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1. Once I Was an Eagle – Laura Marling

At this point in her career I’m convinced that Laura Marling can do no wrong. For her fourth studio album Marling has ditched her backing band and once more struck out solo. The resulting masterpiece is easily her best work yet and once again affirms her stunning talent. The album is roughly divided up into two parts, separated by the instrumental track named, simply, “Interlude”. The first half is notably darker, and most of it is taken over by the “medley”: four tracks that Marling wrote and polished separately but eventually weaved into what basically amounts to one long song. The tracks are separate songs, however, and are titled individual. Marling often plays the tracks live and individually as well. The dark and haunting first half of the album is perfectly balanced by the second half which is cautiously optimistic. Some fans might wish for a return to her earlier music, but Marling has clearly matured since she released her debut album just six years ago at the age of eighteen. Having recently left England to live in LA, one can only imagine what Marling will do next. I, for one, can’t wait to see.

 

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Lyrically Addicted’s 2013 Musical Superlatives

Let’s face it. Most end of the year lists consist of only ten to twenty albums. Ten or twenty spots aren’t really that many when you think about how many fantastic albums are released each year. Sometimes an album gets left off the list by a slim margin; not because it wasn’t good, but because there were so many other good albums that weighed slightly heavier than it. Here are some awards we’ve given to albums that may not have made our individual top lists for the year, but still deserve a mention.

Sickest Live Album

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Cherie’s pick: Road to Red Rocks – Mumford and Sons
Vas’s pick: Kill It Live – New Found Glory

Best Split EP

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Vas’s pick: Our Voices – Adam Lazzara/Chris Conley/Anthoney Raneri/Vinnie Caruana

The “Welcome Back” Award

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Both: Fall Out Boy for Save Rock and Roll

The “They Still Got It” Award

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Cherie’s pick: Tegan and Sara for Heartthrob
Vas’s pick: Bad Religion for Due North

Weirdest Album

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Vas’s pick: Heat Thing – Shone

Hardest Working Artist

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Cherie’s pick: Frank Turner (solo, Mongol Horde)
Vas’s pick: Evan Weiss (Into It. Over It., Their / They’re / There, Pet Symmetry)

Most Disappointing Album

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Cherie’s pick: The Bones of What You Believe – CHVRCHES
Vas’s pick: Young New England – Transit

Most Overrated Album

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Cherie’s pick: Pure Heroine – Lorde
Vas’s pick: What You Don’t See – The Story So Far

Best Acoustic Album

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Cherie’s pick: Live From Brooklyn – Laura Marling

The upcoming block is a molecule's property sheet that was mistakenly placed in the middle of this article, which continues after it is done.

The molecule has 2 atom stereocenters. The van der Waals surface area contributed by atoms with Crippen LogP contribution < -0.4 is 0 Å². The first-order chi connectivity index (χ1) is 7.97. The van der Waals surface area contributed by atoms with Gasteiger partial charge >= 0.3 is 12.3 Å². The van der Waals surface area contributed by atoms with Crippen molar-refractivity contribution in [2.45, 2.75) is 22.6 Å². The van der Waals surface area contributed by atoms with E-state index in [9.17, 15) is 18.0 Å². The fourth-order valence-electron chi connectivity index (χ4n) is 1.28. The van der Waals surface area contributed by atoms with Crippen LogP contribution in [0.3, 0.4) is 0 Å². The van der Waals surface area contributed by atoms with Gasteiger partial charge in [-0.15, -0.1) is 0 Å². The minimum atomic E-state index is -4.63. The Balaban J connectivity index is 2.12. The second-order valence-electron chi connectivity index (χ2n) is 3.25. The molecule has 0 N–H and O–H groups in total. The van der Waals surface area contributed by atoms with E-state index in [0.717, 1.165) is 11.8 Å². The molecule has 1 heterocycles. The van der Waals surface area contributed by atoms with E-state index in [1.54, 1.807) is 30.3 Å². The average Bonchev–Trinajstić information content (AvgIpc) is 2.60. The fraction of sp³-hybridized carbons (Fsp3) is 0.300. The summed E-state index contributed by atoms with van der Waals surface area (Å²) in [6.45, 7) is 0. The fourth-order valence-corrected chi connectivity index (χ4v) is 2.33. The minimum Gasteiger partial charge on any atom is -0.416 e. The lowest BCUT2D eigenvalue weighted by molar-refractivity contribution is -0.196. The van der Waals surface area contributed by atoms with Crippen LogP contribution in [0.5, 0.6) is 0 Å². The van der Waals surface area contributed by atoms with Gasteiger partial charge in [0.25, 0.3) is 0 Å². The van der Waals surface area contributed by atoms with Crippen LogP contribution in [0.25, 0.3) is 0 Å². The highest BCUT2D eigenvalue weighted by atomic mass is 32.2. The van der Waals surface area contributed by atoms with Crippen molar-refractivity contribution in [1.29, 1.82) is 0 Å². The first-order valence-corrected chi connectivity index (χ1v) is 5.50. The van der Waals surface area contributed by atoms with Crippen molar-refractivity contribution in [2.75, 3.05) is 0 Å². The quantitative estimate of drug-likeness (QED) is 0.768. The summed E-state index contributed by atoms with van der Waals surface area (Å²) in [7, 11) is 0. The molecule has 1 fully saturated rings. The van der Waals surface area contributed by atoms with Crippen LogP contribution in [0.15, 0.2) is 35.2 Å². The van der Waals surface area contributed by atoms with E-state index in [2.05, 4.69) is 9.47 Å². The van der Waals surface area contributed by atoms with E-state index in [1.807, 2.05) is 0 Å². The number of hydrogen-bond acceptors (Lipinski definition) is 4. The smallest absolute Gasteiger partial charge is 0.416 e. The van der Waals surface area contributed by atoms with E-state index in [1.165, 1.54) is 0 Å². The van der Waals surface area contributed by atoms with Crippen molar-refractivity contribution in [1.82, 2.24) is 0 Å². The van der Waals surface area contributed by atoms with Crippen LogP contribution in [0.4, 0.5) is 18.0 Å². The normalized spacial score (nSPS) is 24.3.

Vas’s pick: The Hand That Thieves – Toh Kay

Most Listened to Album That was Not Released in 2013

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Cherie’s pick: The Age of the Understatement – The Last Shadow Puppets

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Some of Our Favorite Christmas Songs

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by Vasilis and Cherie

Vasilis: I’m no fan of Christmas music honestly, especially the very cliché, religious-based sappy music; that is why I love when punk bands either put their own spin on Christmas classics or invent their own off-beat, humorous take on the holidays through their songs. The only songs that really go off that recipe are the Pogues and Run DMC (two classic songs!). My list is just a small sample of my favorite holiday tunes from some of my favorite bands. If you like this list, one of my favorite comps, (No Sleep Till Christmas) is available for free download through the label’s website. Now if you excuse me, I’m going to go listen to sad Christmas songs and rock out.

Bayside – Angels We Have Heard on High

Blink-182 – I Won’t Be Home For Christmas

Fall Out Boy – Yule Shoot Your Eye Out

Into It. Over It. – Jingle Bell Broke

MxPx – Christmas Night of Zombies

New Found Glory – Ex-Miss

Run DMC – Christmas in Hollis

The Mighty Mighty Bosstones – This Time of Year

The Pogues – Fairytale of New York

The Wonder Years – Christmas at 22

Cherie: I have to agree with Vas, I’m not a huge fan of traditional Christmas music as such. But when my favorite bands put out a Christmas song, even if its just a remake of an old song, I’ll give it a listen. There’s no rhyme or reason to what I end up liking; sometimes it annoys me when bands don’t change anything in their versions but other times I think they change too much. The best, though, are usually new songs all together (the exception being Baysides version of Angels We Have Heard on High which is the best thing ever). Here’s my top ten favorite Christmas songs!

Tegan and Sara – The Chipmunk Song (Christmas Don’t Be Late)

fun. – Believe in Me

Laura Marling – Silent Night

The Killers – Don’t Shoot Me Santa

Dropkick Murphies – The Season’s Upon Us

Emmy the Great & Tim Wheeler – Home for the Holidays

Frank Turner – Last Christmas

The Killers – Great Big Sled

Yellowcard – Christmas Lights

Bright Eyes – Blue Christmas